The purpose of this paper is to investigate the role of corporate governance mechanisms and foreign direct investment (FDI) to restrain or stimulate the use of loan loss provisions (LLPs) by managers to smooth earnings in African banks.
This study uses a sample of 112 listed and non-listed banks from 20 African countries, covering the period 2011–2017. Models are estimated using the pooled ordinary least squares regression, as well as Blundell and Bond (1998) system GMM.
The results suggest that bank managers use LLPs to reduce income volatility and that ownership concentration increases income smoothing. The findings also show that FDI plays a fundamental role to restrain managerial discretion in developing countries, increasing corporate governance practices in the host country.
These findings are relevant for banking regulators and supervisors in order to determine which corporate governance mechanisms can be used in developing countries to increase the quality of financial reporting. A policy model that promotes FDI boosts financial reporting transparency, contributing to greater financial markets development.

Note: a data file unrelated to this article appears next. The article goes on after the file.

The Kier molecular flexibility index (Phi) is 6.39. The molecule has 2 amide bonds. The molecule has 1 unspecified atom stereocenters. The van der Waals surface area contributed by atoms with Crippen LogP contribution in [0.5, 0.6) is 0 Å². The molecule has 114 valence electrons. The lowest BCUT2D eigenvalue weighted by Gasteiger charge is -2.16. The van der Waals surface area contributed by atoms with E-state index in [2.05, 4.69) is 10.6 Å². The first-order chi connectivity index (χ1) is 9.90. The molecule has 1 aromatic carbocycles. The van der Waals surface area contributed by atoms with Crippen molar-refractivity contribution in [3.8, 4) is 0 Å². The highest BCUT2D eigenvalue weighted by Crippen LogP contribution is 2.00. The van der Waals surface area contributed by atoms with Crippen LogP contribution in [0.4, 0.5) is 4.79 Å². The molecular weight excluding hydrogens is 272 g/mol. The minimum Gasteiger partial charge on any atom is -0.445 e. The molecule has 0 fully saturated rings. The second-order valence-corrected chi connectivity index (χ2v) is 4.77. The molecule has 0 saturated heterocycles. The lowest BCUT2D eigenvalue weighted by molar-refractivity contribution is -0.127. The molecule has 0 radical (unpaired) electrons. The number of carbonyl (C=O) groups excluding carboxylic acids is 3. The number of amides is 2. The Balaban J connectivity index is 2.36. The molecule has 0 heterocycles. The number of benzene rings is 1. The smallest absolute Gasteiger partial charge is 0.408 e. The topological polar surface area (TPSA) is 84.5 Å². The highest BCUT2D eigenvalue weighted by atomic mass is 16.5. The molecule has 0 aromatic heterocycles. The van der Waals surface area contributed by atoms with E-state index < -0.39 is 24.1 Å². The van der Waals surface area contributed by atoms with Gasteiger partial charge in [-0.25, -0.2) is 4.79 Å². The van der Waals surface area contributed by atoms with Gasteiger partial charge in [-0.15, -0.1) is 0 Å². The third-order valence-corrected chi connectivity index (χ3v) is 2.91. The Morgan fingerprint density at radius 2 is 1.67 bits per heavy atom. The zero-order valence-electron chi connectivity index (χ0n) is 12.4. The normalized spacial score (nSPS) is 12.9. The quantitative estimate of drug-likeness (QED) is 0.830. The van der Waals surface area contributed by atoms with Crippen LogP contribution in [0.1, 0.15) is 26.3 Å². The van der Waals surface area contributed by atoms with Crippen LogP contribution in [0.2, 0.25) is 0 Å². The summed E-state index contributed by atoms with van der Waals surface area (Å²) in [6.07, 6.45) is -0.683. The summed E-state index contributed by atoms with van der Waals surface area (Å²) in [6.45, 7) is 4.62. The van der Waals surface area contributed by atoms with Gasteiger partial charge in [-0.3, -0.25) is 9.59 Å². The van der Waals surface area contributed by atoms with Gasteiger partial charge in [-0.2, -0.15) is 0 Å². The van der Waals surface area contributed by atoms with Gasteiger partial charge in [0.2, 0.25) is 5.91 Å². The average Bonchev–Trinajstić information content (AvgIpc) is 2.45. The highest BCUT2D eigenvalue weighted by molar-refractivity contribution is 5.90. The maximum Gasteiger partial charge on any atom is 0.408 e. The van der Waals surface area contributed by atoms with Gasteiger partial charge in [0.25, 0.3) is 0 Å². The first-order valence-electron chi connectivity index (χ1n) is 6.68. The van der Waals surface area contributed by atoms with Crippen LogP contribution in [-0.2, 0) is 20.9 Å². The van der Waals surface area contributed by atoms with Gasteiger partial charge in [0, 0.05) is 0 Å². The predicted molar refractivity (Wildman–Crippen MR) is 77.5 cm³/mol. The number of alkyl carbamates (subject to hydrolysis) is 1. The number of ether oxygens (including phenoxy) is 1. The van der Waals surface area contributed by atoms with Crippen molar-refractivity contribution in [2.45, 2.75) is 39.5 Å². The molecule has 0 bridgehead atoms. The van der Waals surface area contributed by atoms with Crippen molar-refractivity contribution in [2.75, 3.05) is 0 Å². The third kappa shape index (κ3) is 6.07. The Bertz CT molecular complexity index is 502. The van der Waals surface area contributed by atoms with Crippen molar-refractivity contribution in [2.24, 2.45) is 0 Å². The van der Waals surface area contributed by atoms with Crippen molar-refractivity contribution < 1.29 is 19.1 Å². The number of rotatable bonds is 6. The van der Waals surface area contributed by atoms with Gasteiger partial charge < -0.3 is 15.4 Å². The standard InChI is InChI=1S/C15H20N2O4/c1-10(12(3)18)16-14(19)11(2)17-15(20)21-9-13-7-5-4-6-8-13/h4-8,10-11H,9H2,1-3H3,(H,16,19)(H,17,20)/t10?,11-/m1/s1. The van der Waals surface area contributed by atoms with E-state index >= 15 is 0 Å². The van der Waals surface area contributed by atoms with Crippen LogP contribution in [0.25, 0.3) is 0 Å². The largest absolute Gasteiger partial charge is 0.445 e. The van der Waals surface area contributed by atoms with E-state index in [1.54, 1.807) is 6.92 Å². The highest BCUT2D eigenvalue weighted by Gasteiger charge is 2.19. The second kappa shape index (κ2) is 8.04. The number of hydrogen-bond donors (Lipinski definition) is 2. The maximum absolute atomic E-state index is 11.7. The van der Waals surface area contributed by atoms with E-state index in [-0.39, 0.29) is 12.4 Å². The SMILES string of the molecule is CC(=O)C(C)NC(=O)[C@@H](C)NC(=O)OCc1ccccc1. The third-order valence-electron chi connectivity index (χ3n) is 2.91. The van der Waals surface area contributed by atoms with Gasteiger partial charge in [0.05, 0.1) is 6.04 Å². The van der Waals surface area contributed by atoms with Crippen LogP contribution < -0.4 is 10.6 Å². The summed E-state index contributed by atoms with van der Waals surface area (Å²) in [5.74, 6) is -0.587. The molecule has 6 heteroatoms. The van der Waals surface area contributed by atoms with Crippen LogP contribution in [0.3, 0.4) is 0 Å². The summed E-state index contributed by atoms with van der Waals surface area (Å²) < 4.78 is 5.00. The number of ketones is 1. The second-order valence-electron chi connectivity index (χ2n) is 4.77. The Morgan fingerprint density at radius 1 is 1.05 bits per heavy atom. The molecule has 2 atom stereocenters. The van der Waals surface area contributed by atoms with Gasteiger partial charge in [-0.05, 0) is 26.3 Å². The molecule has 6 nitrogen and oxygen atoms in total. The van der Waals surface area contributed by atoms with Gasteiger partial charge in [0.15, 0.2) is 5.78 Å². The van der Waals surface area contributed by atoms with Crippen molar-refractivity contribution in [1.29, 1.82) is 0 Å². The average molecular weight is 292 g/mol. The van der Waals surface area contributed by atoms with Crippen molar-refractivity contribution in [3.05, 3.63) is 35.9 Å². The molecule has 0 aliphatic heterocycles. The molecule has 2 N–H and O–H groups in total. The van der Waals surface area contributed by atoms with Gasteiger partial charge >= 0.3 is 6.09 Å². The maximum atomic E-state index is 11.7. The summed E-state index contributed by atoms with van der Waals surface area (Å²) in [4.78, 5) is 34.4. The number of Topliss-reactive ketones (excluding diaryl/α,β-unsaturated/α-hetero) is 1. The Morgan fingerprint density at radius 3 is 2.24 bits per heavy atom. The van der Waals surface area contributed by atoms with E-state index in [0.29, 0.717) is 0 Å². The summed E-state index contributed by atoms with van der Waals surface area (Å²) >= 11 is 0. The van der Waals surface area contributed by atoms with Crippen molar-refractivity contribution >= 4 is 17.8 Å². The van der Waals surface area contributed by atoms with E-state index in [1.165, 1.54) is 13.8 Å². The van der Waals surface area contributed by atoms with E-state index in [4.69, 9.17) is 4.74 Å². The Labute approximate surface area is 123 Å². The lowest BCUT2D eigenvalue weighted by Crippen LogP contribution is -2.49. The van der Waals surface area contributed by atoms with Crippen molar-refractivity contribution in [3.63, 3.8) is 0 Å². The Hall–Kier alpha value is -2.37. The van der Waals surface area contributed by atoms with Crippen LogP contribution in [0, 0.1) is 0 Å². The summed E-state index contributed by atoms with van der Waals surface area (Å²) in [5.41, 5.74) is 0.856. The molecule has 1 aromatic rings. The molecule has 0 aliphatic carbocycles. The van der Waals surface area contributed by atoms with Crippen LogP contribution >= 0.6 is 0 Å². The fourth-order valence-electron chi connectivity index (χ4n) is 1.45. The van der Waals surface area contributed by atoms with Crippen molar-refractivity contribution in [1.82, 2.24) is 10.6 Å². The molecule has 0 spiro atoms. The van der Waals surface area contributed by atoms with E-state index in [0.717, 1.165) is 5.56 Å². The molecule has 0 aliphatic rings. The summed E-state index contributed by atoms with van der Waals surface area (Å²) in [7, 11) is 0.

The authors extend the existing literature on the influence of corporate governance mechanisms in limiting managerial discretion by focusing on the role that foreign shareholders may have in disciplining banks financial reporting quality in countries with weak institutional quality.
The authors gratefully acknowledge financial support from FCT- Fundação para a Ciência e Tecnologia (Portugal), national funding through research grant (UID/SOC/04521/2019). The authors also acknowledge the helpful comments and suggestions provided by the editor and anonymous reviewers.
Pinto, I., Gaio, C. and Gonçalves, T. (2019), "Corporate governance, foreign direct investment, and bank income smoothing in African countries", International Journal of Emerging Markets, Vol. 15 No. 4, pp. 670-690. https://doi.org/10.1108/IJOEM-04-2019-0297Download as .RIS
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